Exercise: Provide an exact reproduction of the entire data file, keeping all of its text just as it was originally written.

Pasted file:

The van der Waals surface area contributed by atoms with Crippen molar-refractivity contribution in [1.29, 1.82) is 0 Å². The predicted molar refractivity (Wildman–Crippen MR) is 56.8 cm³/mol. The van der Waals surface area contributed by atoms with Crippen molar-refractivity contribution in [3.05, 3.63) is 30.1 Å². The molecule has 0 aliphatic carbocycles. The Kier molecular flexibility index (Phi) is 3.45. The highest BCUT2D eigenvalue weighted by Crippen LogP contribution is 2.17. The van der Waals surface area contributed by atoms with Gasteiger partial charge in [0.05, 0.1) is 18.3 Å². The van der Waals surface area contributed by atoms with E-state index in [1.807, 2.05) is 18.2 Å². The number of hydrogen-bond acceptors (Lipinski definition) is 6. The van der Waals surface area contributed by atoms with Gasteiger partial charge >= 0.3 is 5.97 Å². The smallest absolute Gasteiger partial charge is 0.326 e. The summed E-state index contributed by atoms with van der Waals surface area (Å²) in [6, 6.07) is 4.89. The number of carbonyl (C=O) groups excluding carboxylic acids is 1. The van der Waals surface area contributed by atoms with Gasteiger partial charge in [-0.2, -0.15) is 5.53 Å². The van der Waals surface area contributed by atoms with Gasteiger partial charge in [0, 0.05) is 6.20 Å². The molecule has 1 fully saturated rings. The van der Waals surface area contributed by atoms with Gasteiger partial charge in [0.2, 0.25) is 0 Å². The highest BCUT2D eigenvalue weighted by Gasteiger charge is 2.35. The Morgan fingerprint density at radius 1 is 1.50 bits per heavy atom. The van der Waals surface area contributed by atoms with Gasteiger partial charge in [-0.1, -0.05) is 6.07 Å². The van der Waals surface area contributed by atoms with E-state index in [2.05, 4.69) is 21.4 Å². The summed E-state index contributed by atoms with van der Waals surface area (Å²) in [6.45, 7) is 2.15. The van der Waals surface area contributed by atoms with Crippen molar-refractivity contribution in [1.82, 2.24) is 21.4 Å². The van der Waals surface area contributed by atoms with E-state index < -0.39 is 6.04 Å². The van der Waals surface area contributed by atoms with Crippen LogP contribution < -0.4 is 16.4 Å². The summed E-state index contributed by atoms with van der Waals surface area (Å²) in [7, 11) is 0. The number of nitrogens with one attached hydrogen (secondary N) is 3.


The van der Waals surface area contributed by atoms with Crippen molar-refractivity contribution in [1.29, 1.82) is 0 Å². The predicted molar refractivity (Wildman–Crippen MR) is 56.8 cm³/mol. The van der Waals surface area contributed by atoms with Crippen molar-refractivity contribution in [3.05, 3.63) is 30.1 Å². The molecule has 0 aliphatic carbocycles. The Kier molecular flexibility index (Phi) is 3.45. The highest BCUT2D eigenvalue weighted by Crippen LogP contribution is 2.17. The van der Waals surface area contributed by atoms with Gasteiger partial charge in [0.05, 0.1) is 18.3 Å². The van der Waals surface area contributed by atoms with E-state index in [1.807, 2.05) is 18.2 Å². The number of hydrogen-bond acceptors (Lipinski definition) is 6. The van der Waals surface area contributed by atoms with Gasteiger partial charge >= 0.3 is 5.97 Å². The smallest absolute Gasteiger partial charge is 0.326 e. The summed E-state index contributed by atoms with van der Waals surface area (Å²) in [6, 6.07) is 4.89. The number of carbonyl (C=O) groups excluding carboxylic acids is 1. The van der Waals surface area contributed by atoms with Gasteiger partial charge in [-0.2, -0.15) is 5.53 Å². The van der Waals surface area contributed by atoms with Gasteiger partial charge in [0, 0.05) is 6.20 Å². The molecule has 1 fully saturated rings. The van der Waals surface area contributed by atoms with Gasteiger partial charge in [0.2, 0.25) is 0 Å². The highest BCUT2D eigenvalue weighted by Gasteiger charge is 2.35. The Morgan fingerprint density at radius 1 is 1.50 bits per heavy atom. The van der Waals surface area contributed by atoms with Gasteiger partial charge in [-0.1, -0.05) is 6.07 Å². The van der Waals surface area contributed by atoms with E-state index in [2.05, 4.69) is 21.4 Å². The summed E-state index contributed by atoms with van der Waals surface area (Å²) in [6.45, 7) is 2.15. The van der Waals surface area contributed by atoms with Crippen molar-refractivity contribution in [1.82, 2.24) is 21.4 Å². The van der Waals surface area contributed by atoms with E-state index < -0.39 is 6.04 Å². The van der Waals surface area contributed by atoms with Crippen LogP contribution < -0.4 is 16.4 Å². The summed E-state index contributed by atoms with van der Waals surface area (Å²) in [7, 11) is 0. The number of nitrogens with one attached hydrogen (secondary N) is 3.